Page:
In the final week of NYFW designer Marc Jacobs finds himself in the middle of a controversy.
No were not talking about his new clothing line. But the hair.
That's right HAIR.
During his raver-inspired Spring '17 runway show, models (majority white) wore yarn pastel colored deadlocks as a part of his collection.
Onlookers were quick to go on the attack calling it cultural appropriation for Jacobs not only choosing to style his models in dreadlocks but barely including ANY models of color in his show.
Marc Jacobs was quick to respond via Instagram to spectators…
There are those on the other side of the color spectrum (like Jacobs) that just don’t understand the ‘hair issue’ in the black community and call into question black women straightening their hair and why there isn't any backlash towards that.
Let’s be clear. The main reasoning black women in America turn to relaxing/straightening is to meet “Eurocentric standards of beauty” which they are told need to be achieved to even be deemed acceptable in any social setting.
When you are constantly subjected to criticism, discriminated against (aside from skin color) and denied employment opportunities for wearing hair in its natural state, and then seeing designers take these styles and ‘reinvent’ them is like a slap in the face to what you were once told is no good and unacceptable.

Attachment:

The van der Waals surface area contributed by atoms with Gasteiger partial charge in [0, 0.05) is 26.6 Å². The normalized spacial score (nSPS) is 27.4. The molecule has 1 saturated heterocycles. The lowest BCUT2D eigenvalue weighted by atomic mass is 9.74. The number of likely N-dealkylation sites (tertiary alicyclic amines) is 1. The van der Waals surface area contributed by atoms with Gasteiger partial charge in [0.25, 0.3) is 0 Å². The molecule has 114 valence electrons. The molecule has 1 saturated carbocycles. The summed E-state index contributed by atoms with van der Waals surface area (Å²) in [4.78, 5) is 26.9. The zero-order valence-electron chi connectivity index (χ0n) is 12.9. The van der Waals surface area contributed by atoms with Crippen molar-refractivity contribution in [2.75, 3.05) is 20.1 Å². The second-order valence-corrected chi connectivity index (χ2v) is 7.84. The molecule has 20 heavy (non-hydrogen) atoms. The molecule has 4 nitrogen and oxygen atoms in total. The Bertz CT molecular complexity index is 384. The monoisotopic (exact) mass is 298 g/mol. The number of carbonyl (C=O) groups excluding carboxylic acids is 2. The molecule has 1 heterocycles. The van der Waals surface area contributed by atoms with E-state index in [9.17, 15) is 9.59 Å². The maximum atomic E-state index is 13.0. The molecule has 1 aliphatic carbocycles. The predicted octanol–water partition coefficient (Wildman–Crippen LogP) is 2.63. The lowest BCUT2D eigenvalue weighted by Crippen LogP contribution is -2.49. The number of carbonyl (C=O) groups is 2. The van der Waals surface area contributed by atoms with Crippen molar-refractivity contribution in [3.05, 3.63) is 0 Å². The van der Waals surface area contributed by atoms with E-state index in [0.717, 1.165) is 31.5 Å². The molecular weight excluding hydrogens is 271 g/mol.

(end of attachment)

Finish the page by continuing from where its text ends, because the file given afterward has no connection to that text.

With the new Federal Appeals Court (September 15, 2016) ruling that says it’s OK to discriminate/deny hire to those with a traditionally black hairstyle like dreadlocks, the frustration of not being mentioned as inspiration for a hairstyle that is now being banned from us, makes it easier to see the frustration towards Jacobs.
As Essence magazine explains, “Here is the problem: there’s a thin line between creativity and cultural appropriation. Celebrating another culture becomes problematic when the origin itself isn’t properly credited. That line was blatantly crossed when Jacobs’ lead stylist Guido failed to mention one person of color while explaining the inspiration behind the look. Again, not one.”
Guido told Harper’s Bazaar that the look was inspired by “certain types of cultures, like rave culture, club culture, acid house, Boy George and Marilyn.”
Women and men in the black culture have been wearing dreadlocks for as long as anyone can remember. Like the Rastafarian's or the many black people that choose to wear this look because it makes coily hair easier to manage.
When you have white people taking credit/ using those things that black people get criticized for and it suddenly becomes a trend is when this issue becomes a little brighter.
Just last year at The Oscars Red Carpet, actress Zendaya received backlash from entertainment reporter Julianna Ransick saying that they [dreads] make her look like she "smells like patchouli oil. Or, weed.
So how do dreads suddenly go from being subjected to ridicule to being the next ‘it’ thing?
Dear Mr. Jacobs,
When you don't have an understanding of a culture and the ridicules that it endures. It's better to first grasp/attempt to understand the issue or take a minute to actually listen.